Polarized Apical Sorting of Guanylyl Cyclase C is Specified by a Cytosolic Signal

Authors

  • Caleb A. Hodson,

    1. Graduate Program in Cell and Molecular Physiology, University of North Carolina at Chapel Hill, Chapel Hill, NC 27599, USA
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  • Ilana G. Ambrogi,

    1. Department of Cell and Developmental Biology, University of North Carolina at Chapel Hill, Chapel Hill, NC 27599, USA
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  • Robert O. Scott,

    1. Department of Cell and Developmental Biology, University of North Carolina at Chapel Hill, Chapel Hill, NC 27599, USA
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    • Present address: Spelman College, Atlanta, GA 30314, USA.

  • Peter J. Mohler,

    1. Department of Pathology, Vanderbilt University Medical Center, Nashville, TN 37232, USA
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  • Sharon L. Milgram

    Corresponding author
    1. Department of Cell and Developmental Biology, University of North Carolina at Chapel Hill, Chapel Hill, NC 27599, USA
      Sharon L. Milgram, milg@med.unc.edu
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Sharon L. Milgram, milg@med.unc.edu

Abstract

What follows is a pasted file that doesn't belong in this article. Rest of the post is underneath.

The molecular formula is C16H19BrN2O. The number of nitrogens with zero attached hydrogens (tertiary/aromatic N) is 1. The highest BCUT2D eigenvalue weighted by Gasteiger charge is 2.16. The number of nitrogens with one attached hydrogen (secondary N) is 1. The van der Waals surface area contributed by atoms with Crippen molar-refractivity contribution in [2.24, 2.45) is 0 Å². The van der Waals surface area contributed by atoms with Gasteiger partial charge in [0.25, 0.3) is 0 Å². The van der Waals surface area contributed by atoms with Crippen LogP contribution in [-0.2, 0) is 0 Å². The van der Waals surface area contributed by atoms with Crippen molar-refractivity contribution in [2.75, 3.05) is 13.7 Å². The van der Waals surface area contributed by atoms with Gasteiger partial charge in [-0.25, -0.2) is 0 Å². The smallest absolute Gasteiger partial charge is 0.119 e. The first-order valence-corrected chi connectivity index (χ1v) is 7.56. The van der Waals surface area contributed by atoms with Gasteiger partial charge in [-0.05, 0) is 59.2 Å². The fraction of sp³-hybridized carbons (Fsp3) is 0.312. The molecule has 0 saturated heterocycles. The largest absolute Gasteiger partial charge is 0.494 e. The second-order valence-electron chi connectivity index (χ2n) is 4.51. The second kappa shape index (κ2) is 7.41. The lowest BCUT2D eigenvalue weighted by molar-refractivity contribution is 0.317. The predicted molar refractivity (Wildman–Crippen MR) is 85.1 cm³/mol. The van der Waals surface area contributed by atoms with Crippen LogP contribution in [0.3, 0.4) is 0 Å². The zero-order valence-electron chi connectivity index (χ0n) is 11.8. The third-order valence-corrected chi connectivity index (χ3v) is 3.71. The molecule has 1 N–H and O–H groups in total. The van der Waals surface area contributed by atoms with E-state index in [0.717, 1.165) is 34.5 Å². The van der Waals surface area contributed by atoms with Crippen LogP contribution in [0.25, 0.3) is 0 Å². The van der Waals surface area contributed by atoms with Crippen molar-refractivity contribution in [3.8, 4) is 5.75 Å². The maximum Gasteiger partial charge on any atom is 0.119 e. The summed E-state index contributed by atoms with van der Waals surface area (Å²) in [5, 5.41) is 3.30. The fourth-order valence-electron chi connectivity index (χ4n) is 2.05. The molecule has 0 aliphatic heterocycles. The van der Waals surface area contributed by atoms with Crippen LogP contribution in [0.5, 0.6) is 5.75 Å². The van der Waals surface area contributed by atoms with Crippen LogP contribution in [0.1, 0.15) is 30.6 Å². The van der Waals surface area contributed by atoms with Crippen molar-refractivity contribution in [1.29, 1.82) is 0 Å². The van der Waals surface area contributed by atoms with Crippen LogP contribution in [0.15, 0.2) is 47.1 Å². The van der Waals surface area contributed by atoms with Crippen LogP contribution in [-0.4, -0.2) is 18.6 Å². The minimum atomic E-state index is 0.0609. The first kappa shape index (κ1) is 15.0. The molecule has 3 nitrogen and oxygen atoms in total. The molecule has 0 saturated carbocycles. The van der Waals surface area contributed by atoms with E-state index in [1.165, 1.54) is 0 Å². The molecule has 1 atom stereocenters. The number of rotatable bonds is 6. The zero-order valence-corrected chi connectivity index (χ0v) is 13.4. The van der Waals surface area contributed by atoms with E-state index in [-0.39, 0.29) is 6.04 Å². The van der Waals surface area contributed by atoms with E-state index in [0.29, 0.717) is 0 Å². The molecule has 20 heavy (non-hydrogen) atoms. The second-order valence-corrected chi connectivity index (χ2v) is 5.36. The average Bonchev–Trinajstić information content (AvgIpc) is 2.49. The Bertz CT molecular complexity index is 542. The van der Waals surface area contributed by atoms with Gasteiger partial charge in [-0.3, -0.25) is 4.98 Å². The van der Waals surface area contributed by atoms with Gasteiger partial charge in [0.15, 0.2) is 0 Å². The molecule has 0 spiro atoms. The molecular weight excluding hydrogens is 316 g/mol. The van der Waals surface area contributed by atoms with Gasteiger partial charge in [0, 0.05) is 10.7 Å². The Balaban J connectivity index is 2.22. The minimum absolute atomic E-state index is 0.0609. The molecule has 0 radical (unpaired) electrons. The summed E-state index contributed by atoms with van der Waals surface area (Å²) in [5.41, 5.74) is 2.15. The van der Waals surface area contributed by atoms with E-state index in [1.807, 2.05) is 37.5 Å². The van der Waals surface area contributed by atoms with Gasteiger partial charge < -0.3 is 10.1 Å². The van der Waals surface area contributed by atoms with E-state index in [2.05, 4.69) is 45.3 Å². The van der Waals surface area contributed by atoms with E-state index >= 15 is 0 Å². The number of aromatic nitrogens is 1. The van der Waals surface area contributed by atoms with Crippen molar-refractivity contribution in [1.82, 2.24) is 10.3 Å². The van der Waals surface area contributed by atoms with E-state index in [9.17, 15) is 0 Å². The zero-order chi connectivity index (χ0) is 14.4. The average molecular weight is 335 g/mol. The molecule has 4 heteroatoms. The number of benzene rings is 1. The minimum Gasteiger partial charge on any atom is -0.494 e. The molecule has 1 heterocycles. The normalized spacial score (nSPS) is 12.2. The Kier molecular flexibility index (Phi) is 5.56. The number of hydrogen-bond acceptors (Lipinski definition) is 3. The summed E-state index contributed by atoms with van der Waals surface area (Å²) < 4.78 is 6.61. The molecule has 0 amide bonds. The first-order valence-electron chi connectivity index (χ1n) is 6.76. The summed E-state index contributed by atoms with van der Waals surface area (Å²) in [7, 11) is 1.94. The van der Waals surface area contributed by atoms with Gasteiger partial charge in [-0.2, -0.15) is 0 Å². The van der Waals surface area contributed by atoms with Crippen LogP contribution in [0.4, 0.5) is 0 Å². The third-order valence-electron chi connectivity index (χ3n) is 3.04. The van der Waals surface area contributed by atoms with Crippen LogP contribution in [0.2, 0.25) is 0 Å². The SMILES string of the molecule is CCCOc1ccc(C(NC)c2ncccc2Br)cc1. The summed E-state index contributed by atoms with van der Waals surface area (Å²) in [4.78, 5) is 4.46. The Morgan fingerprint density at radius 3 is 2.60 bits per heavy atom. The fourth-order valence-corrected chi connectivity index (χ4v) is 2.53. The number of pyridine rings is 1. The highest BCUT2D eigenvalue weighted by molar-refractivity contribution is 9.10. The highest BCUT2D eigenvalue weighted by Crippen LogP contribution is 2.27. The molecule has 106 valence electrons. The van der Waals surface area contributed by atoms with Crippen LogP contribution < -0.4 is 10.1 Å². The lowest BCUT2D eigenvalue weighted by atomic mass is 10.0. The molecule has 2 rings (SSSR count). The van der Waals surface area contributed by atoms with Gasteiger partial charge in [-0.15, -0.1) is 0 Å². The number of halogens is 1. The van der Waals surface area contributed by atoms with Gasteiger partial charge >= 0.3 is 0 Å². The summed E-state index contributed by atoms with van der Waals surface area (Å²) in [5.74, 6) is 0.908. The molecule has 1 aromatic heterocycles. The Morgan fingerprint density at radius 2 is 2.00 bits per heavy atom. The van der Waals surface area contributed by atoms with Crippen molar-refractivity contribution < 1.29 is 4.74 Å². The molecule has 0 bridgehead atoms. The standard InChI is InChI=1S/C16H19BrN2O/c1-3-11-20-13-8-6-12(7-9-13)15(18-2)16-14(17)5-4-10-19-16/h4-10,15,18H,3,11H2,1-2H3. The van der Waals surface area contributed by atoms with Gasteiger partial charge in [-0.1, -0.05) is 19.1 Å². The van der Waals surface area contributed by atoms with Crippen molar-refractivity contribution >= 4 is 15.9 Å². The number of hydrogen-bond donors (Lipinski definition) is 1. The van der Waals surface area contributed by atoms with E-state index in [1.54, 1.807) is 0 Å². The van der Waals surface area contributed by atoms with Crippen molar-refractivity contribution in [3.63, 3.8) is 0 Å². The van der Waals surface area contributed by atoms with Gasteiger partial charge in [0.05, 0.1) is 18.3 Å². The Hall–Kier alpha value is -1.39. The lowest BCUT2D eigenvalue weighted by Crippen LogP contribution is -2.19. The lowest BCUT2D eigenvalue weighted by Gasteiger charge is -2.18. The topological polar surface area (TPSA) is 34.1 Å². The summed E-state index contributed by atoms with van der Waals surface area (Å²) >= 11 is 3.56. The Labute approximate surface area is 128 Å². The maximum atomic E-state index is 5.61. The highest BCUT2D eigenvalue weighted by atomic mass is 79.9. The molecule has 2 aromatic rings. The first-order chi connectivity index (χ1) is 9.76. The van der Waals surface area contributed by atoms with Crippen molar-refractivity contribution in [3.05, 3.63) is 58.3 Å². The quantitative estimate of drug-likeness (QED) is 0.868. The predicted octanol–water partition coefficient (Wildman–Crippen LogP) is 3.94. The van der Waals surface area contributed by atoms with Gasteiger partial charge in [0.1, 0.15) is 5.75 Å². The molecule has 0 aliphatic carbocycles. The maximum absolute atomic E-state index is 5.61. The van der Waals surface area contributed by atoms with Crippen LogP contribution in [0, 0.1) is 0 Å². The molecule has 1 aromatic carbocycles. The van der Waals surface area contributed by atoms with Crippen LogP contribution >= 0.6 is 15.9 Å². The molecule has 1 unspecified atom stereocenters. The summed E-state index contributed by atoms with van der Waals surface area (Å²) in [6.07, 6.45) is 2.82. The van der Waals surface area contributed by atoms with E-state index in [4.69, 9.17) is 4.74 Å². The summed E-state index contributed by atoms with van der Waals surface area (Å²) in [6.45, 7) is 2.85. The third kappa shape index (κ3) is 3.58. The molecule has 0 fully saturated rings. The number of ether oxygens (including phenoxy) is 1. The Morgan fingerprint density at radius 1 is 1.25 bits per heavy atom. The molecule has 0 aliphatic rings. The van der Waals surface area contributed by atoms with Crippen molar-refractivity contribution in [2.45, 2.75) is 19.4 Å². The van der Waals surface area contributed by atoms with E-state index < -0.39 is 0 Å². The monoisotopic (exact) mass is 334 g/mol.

Receptor guanylyl cyclases respond to ligand stimulation by increasing intracellular cGMP, thereby initiating a variety of cell-signaling pathways. Furthermore, these proteins are differentially localized at the apical and basolateral membranes of epithelial cells. We have identified a region of 11 amino acids in the cytosolic COOH terminus of guanylyl cyclase C (GCC) required for normal apical localization in Madin–Darby canine kidney (MDCK) cells. These amino acids share no significant sequence homology with previously identified cytosolic apical sorting determinants. However, these amino acids are highly conserved and are sufficient to confer apical polarity to the interleukin-2 receptor α-chain (Tac). Additionally, we find two molecular weight species of GCC in lysates prepared from MDCK cells over-expressing GCC but observe only the fully mature species on the cell surface. Using pulse-chase analysis in polarized MDCK cells, we followed the generation of this mature species over time finding it to be detectable only at the apical cell surface. These data support the hypothesis that selective apical sorting can be determined using short, cytosolic amino acid motifs and argue for the existence of apical sorting machinery comparable with the machinery identified for basolateral protein traffic.

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